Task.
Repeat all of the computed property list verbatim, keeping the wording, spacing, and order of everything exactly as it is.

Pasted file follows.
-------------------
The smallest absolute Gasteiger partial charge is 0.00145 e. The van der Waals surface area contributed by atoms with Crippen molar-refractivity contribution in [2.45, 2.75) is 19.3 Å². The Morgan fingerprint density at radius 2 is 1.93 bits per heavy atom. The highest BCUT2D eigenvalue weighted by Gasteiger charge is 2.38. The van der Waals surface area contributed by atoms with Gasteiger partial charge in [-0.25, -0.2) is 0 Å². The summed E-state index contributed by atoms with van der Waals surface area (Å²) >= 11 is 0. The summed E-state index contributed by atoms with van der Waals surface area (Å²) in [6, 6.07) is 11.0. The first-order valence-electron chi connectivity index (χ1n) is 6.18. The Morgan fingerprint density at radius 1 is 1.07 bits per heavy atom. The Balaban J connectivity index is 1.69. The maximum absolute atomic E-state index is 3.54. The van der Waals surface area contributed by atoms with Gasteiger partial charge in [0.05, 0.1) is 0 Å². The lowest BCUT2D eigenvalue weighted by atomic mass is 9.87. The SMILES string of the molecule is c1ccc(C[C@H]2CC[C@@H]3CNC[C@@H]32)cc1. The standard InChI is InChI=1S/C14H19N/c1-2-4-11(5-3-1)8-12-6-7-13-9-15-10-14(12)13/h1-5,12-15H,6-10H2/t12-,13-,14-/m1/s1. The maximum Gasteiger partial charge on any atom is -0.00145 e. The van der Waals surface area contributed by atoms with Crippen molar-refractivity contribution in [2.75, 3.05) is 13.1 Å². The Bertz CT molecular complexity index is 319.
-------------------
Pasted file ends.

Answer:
The smallest absolute Gasteiger partial charge is 0.00145 e. The van der Waals surface area contributed by atoms with Crippen molar-refractivity contribution in [2.45, 2.75) is 19.3 Å². The Morgan fingerprint density at radius 2 is 1.93 bits per heavy atom. The highest BCUT2D eigenvalue weighted by Gasteiger charge is 2.38. The van der Waals surface area contributed by atoms with Gasteiger partial charge in [-0.25, -0.2) is 0 Å². The summed E-state index contributed by atoms with van der Waals surface area (Å²) >= 11 is 0. The summed E-state index contributed by atoms with van der Waals surface area (Å²) in [6, 6.07) is 11.0. The first-order valence-electron chi connectivity index (χ1n) is 6.18. The Morgan fingerprint density at radius 1 is 1.07 bits per heavy atom. The Balaban J connectivity index is 1.69. The maximum absolute atomic E-state index is 3.54. The van der Waals surface area contributed by atoms with Gasteiger partial charge in [0.05, 0.1) is 0 Å². The lowest BCUT2D eigenvalue weighted by atomic mass is 9.87. The SMILES string of the molecule is c1ccc(C[C@H]2CC[C@@H]3CNC[C@@H]32)cc1. The standard InChI is InChI=1S/C14H19N/c1-2-4-11(5-3-1)8-12-6-7-13-9-15-10-14(12)13/h1-5,12-15H,6-10H2/t12-,13-,14-/m1/s1. The maximum Gasteiger partial charge on any atom is -0.00145 e. The van der Waals surface area contributed by atoms with Crippen molar-refractivity contribution in [2.75, 3.05) is 13.1 Å². The Bertz CT molecular complexity index is 319.